I had been looking at some elegant drawings by Egon Schiele, which I came across during my research on the interiors of other artists – see Schiele’s drawings below –
They are essentially line drawings, with little regard explicitly to shape or tone, but nevertheless extremely expressive and skilled. I used these as my starting point and made five (not so quick) line drawings, which are shown below. I spend most time at home in the living area so I made my sketches here. I’m not good at drawing this subject quickly, wanting to linger, to carefully examine perspective. For three of them I was sitting, as standing is uncomfortable for me for the sort of time I was taking.
Re-reading the exercise instructions I decided to time myself doing another set of sketches. This time I had looked at Bonnard‘s sketches for his paintings of interiors. Compared to Schiele’s they are untidy, sketchy, unfinished, more investigative of tone, shape and light. They’re packed with information for developing into larger paintings, and they may well have been executed quickly. This is much more the approach needed for this exercise.
Some of Bonnard’s sketches –
My next set was actually done following instructions! No detail; focus on important lines, shapes, contrasts; timed at 10-15 minutes each!
I looked closely at my drawings, keeping in mind the instructions for the painting I’m going to be doing for the next exercise, which are, in summary :-
- Focus on creating an illusion of space (perspective)
- Keep it simple
- Draw the defining lines and outlines of important shapes with a fine brush (structure)
- Pay attention to relative scales – accuracy and proportion
- Add light colour washes to define shapes (muted or limited palette)
- Kitchen – the most difficult but I simplified (could be further simplified), and it looks right – lots of interest. Has an illusion of space.
- Back of armchair – interesting shapes, tones. Simple. Has depth.
- Pool – ditto
- Fireplace – not much depth or interest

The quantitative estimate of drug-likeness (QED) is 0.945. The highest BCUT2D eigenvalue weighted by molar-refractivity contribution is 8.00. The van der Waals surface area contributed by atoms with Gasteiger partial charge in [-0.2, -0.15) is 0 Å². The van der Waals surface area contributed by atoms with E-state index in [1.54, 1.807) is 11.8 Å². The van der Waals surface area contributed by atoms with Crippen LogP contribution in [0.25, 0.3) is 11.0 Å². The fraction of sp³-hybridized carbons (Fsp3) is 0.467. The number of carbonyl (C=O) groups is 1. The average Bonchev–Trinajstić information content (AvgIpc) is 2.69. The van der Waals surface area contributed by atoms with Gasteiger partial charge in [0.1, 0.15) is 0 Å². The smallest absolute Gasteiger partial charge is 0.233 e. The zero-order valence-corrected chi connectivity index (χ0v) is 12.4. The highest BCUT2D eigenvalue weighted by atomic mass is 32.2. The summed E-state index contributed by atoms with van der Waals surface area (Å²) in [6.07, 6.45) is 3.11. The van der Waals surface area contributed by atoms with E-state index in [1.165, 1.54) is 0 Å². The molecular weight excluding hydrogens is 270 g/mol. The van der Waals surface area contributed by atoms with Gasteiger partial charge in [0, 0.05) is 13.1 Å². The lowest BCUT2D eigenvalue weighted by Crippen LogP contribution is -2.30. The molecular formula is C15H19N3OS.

- Gallery – Complicated, picture of two halves. Vertical perspective overdone, difficult
- Table & bookshelves – Has depth, is simple but interesting shapes, tonal values potentially good but not worked out in sketch
- Table & window – Rather flat, the illusion of space is in the view outside not in the interior
- Dining area – Good shapes, tones, lines, depth. Messed up the table & chairs proportions, but can do more carefully.
So I’ve ruled out 4,5 and 7 which leaves the strongest 5 potential compositions to choose from.
References – web sites accessed 08/08/2015
I would have liked to have worked up all five of my selected sketches into paintings, but time was pressing. I chose just one, the first, of my kitchen, simply because I liked it the most.
Gridding it up to 30×42 I redrew the main lines in charcoal, on gessoed mixed media paper. Then I erased the grid and lightly erased the lines so they could just be seen.
In the morning, sitting in the same spot at my easel, with the rising sun shining through I redrew the lines with a brush and very dilute acrylic ink, applied masking fluid to some objects, then built up some light coloured washes (Paynes Gey, Burnt Umber, Yellow Ochre) in layers. The floor was spattered, the sunny outside greenery stippled with a stencil brush. The pattern on the folded blind drawn with a fine brush. I reinforced important lines with dark and light paint, and finally added a few highlights with white from the tube.
Reflecting on the finished painting –
- The door (the way it’s let into the wall between two ranges of cupboards) and the folded blind above the door, with objects partly overlapped by it, look particularly convincing. The contrast between the harsh light outside and the darker interior comes across. The objects on the lower shelves and the corner of the worktop in the foreground catch the light.
- I noticed too late that, relative to the height of the base cupboards, the wall cupboards on the left are too tall, and the shelves by the door are too narrow – somehow this has caused the wall cupboards to look as though they’re tilting inward. its quite a major mistake. I can’t have measured and compared these elements carefully enough; I checked back to my original sketch;
and it’s the same. It doesn’t seem to matter in the sketch, but the painting has been done in a more realistic manner, so the inaccuracy jars. Lesson – measure, compare and check more !